At 717, the move command is reported as complete. The physical storage element 510G still contains the tape, as indicated under column 723. The move command is reported as complete, for example, to the application 531 that initiated the request, even though the physical FE slot 520C is still empty, as indicated under column 725, because the tape has not actually been physically moved yet from the physical storage slot 510G to the physical I/E slot 520C. Logical storage element B (LL_stElement B), which has a status of empty and accessible, as indicated under column 722, is still bound to physical storage slot 510G; however, logical I/E element A (LL_ieElement A) is now also bound to the physical storage slot 510G and has a status of full and accessible, as indicated under column 724.

Since, according to one embodiment, a tape library 500 is configured to keep available physical I/E slots full when tapes are designated for export, at 726, the tape is physically moved from the physical storage slot 510G to the empty physical I/E slot 520C automatically. After the physical move at 726, the physical storage slot 510G is empty, as indicated under column 723, and the tape is placed in the physical I/E slot 520C, as indicated under column 725.

At 727, the logical I/E element A (LL_ieElement A) is bound to the physical I/E slot 520C and has a status of full and accessible, as indicated under column 724. The tape is now available for an operator to remove the tape from the physical I/E slot 520C as indicated at column 725 for operation 726. However, the operator does not see the export until the tape is physically moved from the physical storage slot 510G to physical I/E slot 520C.

At 728, an operator removes the tape from the physical I/E slot 520C. The status of the logical I/E element A (LL_ieElement A) is updated to unbound and empty, as indicated under column 724, and the status of the physical I/E slot 520C is updated to empty when the operator removes the tape from the physical I/E slot 520C, as indicated under column 725.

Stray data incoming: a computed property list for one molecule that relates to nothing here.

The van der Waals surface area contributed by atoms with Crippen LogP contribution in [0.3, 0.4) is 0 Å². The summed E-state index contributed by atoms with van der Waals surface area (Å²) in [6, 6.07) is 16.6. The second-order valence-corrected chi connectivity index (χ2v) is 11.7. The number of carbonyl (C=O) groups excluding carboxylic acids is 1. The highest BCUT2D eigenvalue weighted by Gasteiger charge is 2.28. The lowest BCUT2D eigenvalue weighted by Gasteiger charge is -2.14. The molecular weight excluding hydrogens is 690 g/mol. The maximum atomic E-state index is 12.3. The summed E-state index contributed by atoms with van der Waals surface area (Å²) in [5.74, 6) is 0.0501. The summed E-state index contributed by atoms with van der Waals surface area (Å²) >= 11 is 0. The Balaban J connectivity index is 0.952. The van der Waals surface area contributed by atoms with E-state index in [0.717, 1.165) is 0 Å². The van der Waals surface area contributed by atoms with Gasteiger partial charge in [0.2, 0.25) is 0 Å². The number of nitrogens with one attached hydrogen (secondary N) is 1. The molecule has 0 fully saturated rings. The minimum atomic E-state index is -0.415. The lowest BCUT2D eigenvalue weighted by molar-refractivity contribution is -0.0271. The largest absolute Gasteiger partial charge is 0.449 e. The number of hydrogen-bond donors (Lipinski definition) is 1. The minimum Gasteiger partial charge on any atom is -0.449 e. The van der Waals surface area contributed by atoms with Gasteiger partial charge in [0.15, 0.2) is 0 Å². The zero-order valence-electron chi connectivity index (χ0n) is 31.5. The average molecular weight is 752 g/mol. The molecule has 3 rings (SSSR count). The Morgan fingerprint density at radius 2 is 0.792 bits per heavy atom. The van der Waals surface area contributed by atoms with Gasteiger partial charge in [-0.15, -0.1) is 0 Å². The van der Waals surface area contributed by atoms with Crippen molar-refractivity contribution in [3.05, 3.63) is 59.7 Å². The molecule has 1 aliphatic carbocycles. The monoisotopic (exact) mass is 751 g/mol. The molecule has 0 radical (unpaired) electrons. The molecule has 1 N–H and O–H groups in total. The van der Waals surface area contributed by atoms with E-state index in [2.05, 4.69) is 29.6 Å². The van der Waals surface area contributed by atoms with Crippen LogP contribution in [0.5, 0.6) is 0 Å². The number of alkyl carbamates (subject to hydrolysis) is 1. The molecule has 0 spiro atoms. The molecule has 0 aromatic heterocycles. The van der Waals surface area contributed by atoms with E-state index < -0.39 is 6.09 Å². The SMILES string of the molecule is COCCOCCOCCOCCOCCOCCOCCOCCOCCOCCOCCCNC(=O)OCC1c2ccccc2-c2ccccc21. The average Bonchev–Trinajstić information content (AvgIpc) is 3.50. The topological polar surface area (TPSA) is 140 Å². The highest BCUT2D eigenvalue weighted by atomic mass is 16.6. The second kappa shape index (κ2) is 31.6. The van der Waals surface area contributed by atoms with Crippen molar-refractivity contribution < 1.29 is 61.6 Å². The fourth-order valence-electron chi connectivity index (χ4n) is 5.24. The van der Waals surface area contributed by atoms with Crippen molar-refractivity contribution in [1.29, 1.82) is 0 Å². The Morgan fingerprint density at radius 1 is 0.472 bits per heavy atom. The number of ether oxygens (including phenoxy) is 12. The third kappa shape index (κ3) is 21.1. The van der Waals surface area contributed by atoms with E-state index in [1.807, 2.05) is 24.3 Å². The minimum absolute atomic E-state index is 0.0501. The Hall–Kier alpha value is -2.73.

At 850, the method ends.

Therefore, according to one embodiment, a tape is physically exported from the logical storage slot B (LL_stElement B), which is bound to the first physical storage slot 510G, to a physical I/E slot 520C by binding (operation 717, column 724) the logical I/E slot A (LL_ieElement A) to the first physical storage slot 510G, physically moving (operation 726, column 725) the tape from the first physical storage slot 510G to a physical I/E slot 520C, which is empty, and re-binding (operation 727, column 724) the logical I/E slot A (LL_ieElement A) to the physical I/E slot 520C, where the tape now resides.

According to one embodiment, a physical export of a tape using various virtualized I/E embodiments can be accomplished with fewer operations than what are depicted in table 720 (FIG. 7). For example, a physical export of a tape, according to various embodiments, can be accomplished without operation 716 and by modifying operation 727 to bind the logical I/E element A (LL_ieElement A) to the physical I/E slot 520C, instead of re-binding the logical I/E element A (LL_ieElement A) to the physical I/E slot 520C. For example, according to one embodiment, a tape can be physically exported from the logical storage slot B (LL_stElementB), which is bound to the first physical storage slot 510G, to a physical I/E slot at 520C by (1) physically moving the tape from the first physical storage slot B (LL_stElement B) to an empty physical I/E slot 520C, and (2) binding the logical I/E slot A (LL_ieElement A) to the occupied physical I/E slot 520C.

In general, a tape import can be implemented by reversing the operations described in the context of Table 720, except that in some cases, once all of the logical I/E slots are used and bound to physical elements, several “virtual moves” may be used to accomplish the unbinding and rebinding of logical storage slots if moves are requested to logical elements that are already bound to occupied physical elements. Otherwise, physical tape moves may be used if there are no slot usage conflicts.